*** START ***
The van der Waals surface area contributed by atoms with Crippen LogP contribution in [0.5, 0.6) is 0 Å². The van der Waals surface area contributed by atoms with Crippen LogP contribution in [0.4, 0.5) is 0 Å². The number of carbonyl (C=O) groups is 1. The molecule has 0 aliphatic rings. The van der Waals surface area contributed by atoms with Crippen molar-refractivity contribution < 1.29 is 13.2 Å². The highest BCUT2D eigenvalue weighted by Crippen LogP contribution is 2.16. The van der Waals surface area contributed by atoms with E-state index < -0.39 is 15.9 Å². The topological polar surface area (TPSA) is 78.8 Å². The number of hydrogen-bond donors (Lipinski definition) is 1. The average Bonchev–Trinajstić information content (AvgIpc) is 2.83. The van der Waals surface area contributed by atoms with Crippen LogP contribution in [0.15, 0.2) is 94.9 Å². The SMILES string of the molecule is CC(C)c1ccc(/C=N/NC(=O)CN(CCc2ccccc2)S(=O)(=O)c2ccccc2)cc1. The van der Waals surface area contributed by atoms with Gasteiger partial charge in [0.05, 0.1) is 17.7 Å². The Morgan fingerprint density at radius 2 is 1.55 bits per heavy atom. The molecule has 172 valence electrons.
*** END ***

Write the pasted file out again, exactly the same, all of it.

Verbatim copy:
The van der Waals surface area contributed by atoms with Crippen LogP contribution in [0.5, 0.6) is 0 Å². The van der Waals surface area contributed by atoms with Crippen LogP contribution in [0.4, 0.5) is 0 Å². The number of carbonyl (C=O) groups is 1. The molecule has 0 aliphatic rings. The van der Waals surface area contributed by atoms with Crippen molar-refractivity contribution < 1.29 is 13.2 Å². The highest BCUT2D eigenvalue weighted by Crippen LogP contribution is 2.16. The van der Waals surface area contributed by atoms with E-state index < -0.39 is 15.9 Å². The topological polar surface area (TPSA) is 78.8 Å². The number of hydrogen-bond donors (Lipinski definition) is 1. The average Bonchev–Trinajstić information content (AvgIpc) is 2.83. The van der Waals surface area contributed by atoms with Crippen LogP contribution in [0.15, 0.2) is 94.9 Å². The SMILES string of the molecule is CC(C)c1ccc(/C=N/NC(=O)CN(CCc2ccccc2)S(=O)(=O)c2ccccc2)cc1. The van der Waals surface area contributed by atoms with Gasteiger partial charge in [0.05, 0.1) is 17.7 Å². The Morgan fingerprint density at radius 2 is 1.55 bits per heavy atom. The molecule has 172 valence electrons.